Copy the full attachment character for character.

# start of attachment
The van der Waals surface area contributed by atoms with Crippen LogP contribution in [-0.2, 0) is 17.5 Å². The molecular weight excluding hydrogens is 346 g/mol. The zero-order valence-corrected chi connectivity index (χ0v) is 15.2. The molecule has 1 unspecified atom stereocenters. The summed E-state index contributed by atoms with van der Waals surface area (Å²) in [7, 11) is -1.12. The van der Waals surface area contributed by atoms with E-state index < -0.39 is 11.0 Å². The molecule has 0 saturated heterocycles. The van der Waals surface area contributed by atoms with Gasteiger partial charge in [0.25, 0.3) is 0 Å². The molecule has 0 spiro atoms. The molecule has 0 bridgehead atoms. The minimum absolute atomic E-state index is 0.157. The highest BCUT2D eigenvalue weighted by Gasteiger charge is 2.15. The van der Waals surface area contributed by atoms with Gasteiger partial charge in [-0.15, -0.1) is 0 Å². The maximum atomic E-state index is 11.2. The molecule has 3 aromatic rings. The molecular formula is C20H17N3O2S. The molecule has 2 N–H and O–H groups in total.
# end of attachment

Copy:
The van der Waals surface area contributed by atoms with Crippen LogP contribution in [-0.2, 0) is 17.5 Å². The molecular weight excluding hydrogens is 346 g/mol. The zero-order valence-corrected chi connectivity index (χ0v) is 15.2. The molecule has 1 unspecified atom stereocenters. The summed E-state index contributed by atoms with van der Waals surface area (Å²) in [7, 11) is -1.12. The van der Waals surface area contributed by atoms with E-state index < -0.39 is 11.0 Å². The molecule has 0 saturated heterocycles. The van der Waals surface area contributed by atoms with Gasteiger partial charge in [0.25, 0.3) is 0 Å². The molecule has 0 spiro atoms. The molecule has 0 bridgehead atoms. The minimum absolute atomic E-state index is 0.157. The highest BCUT2D eigenvalue weighted by Gasteiger charge is 2.15. The van der Waals surface area contributed by atoms with Gasteiger partial charge in [-0.15, -0.1) is 0 Å². The maximum atomic E-state index is 11.2. The molecule has 3 aromatic rings. The molecular formula is C20H17N3O2S. The molecule has 2 N–H and O–H groups in total.